There is nothing better than warm knitwear to ward off the cold. Since the peak of the knitting season is here, the European Capital of Culture Tartu 2024 created five new patterns for all crafting enthusiasts to knit on dark evenings. Fresh colour patterns are appropriate for both experienced knitters and those making their first steps into the world of knitting. You can knit all of the patterns together or just your favourites and incorporate them into your work.
Marketing Project Manager Anette Aim, the Tartu 2024 team's nimble-fingered knitter, shares her suggestions for improved results: "When working with colorwork, it is best to use two contrasting yarns so that the pattern stands out clearly. You don't have to worry about the yarn's size or material because these patterns work with everything," Aim explained. You can also be creative when selecting a work method, according to Anette. "Choose a technique that you like best, whether it is stranded or intarsia knitting," she explained.
Share your finished knitwear or gauge swatches with us on social media by tagging Tartu 2024 (@tartu2024, #tartu2024).
Pattern 1: Tartu 2024 logo
The Tartu 2024 logo has several meanings. The arrow represents cultural progress. Tartu 2024 showcases the most important arts for the future of Europe, which can be experienced most authentically in Tartu and Southern Estonia. The arrow represents sustainability - both the desire to organise culture in an environmentally friendly manner and the fact that active participation in culture improves the overall well-being of society.
The arrow represents cultural cooperation. The goal of becoming the European Capital of Culture unites and strengthens the entire region. The arrow also serves as a crossroads, pointing to the location of Estonia on the map of Europe, the home of the Estonian language and culture, as well as the meeting point for Europe.Vertical pattern
Larger vertical pattern
Pattern 2: “Sustainability”
The sustainability mark is based on common Estonian symbols for the sun, earth, and elements. For modern audiences, it symbolises the unique way in which everyone contributes to the whole. Elements of the pattern are found on beer steins from Urvaste (ca. 1825) and Tartu-Maarja parish. Similarities can also be seen in glove patterns from Kodavere (1845) as well as in contemporary architectural symbols depicting pine trees.Sustainability pattern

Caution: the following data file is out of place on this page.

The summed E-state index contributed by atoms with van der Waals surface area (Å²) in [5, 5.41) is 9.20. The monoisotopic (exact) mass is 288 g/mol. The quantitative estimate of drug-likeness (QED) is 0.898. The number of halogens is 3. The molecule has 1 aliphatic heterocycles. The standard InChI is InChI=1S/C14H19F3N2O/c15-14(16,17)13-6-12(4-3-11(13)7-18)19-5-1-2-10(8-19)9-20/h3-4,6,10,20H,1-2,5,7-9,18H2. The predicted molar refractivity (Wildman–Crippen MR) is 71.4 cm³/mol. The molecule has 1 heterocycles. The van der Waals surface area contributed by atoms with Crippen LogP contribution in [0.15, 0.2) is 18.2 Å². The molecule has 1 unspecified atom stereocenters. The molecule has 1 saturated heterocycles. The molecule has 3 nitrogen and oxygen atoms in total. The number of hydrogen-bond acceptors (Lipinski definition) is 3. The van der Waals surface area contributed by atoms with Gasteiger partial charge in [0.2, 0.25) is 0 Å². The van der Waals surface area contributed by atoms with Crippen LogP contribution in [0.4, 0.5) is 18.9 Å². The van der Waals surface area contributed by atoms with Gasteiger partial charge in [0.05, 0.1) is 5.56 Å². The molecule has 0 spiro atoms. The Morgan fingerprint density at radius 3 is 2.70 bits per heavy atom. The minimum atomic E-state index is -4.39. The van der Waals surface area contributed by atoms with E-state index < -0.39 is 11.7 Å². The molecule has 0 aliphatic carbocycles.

Larger sustainability pattern
Pattern 3: “Uniqueness”
The octagram motif, which is common in Southern Estonia, represents home and our place in the world, and thus both unity and uniqueness. It has a contemporary meaning of welcoming pride in our region. This pattern was inspired by traditional headgear from Otepää (1887) and men's hosiery from Setumaa (1896).Uniqueness pattern
Larger uniqueness pattern
Pattern 4: “Awareness”
This symbol represents critical thinking and entrepreneurial awareness. It is based on a traditional geometric belt pattern from Southern Estonia. It can also be interpreted as a chip, the links of a chain, or a computer game character in the field of science and technology.Awareness pattern
Larger awareness pattern
Pattern 5: “Co-creation”
This pattern represents co-creation, or the ability to create together and everyone's connection to the created whole. It is inspired by grains and flowers. Further inspiration was found on a fabric printing plate from Kodavere (circa 1833-1863), a beer jug from Puurmann (1825), and a beer stein from Tartu-Maarja (1900).Co-creation pattern
Larger co-creation pattern